From their hardcore roots in the 1980s through their more straightforward metal sound in the '90s, Corrosion of Conformity has constantly evolved toward In the Arms of God (Sanctuary). While the gigantic riffs are still certainly the focal point, diversity reigns, from the Southern rock psychedelia of the opening bars of 'Stone Breaker' to the acoustic melody of 'Rise River Rise,' resulting not in the schizophrenia of a group dabbling in too many genres, but in the cohesion of a band that has finally defined its voice. The album finds lead guitarist, vocalist, and songwriter — and these days, New Orleans bar owner — Pepper Keenan at the top of his game both lyrically and vocally. His guitar and Woody Weatherman's bass combine for big, sharp, vertebrae-snapping riffs, and Metairie's favorite son and guest performer Stanton Moore — the engine behind Galactic — brings New Orleans swing to the percussive onslaught provided by the rest of the band. Moore pounds with the best of metal drummers, but his real achievement is giving the music the elasticity that heavy music often lacks. Tickets $16 in advance, $19 at the door. — James Bailey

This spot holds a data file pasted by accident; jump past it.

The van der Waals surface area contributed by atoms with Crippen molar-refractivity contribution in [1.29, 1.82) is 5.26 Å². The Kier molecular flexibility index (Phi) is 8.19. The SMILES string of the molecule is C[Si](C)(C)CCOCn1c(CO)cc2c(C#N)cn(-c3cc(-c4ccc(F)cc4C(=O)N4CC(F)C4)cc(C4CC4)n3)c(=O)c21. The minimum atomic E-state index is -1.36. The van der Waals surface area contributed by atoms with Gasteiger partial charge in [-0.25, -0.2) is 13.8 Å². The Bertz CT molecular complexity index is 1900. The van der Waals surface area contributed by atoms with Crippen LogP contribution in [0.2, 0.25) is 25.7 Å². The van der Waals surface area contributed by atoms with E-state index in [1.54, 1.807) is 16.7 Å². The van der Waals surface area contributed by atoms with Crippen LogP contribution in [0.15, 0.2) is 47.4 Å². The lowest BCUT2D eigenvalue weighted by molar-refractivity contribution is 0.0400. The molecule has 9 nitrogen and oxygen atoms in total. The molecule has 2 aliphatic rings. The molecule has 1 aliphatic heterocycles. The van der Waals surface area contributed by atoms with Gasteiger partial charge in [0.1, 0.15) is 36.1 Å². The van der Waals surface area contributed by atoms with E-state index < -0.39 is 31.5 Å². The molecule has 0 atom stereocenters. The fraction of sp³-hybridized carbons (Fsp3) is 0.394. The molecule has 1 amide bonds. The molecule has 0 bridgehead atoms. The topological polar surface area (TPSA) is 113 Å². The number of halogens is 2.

MUSIC

Travis Morrison 10 p.m.
Sunday, June 26
TwiRoPa (Tchops Room), 1544 Tchoupitoulas St., 232-9503; www.twiropa.com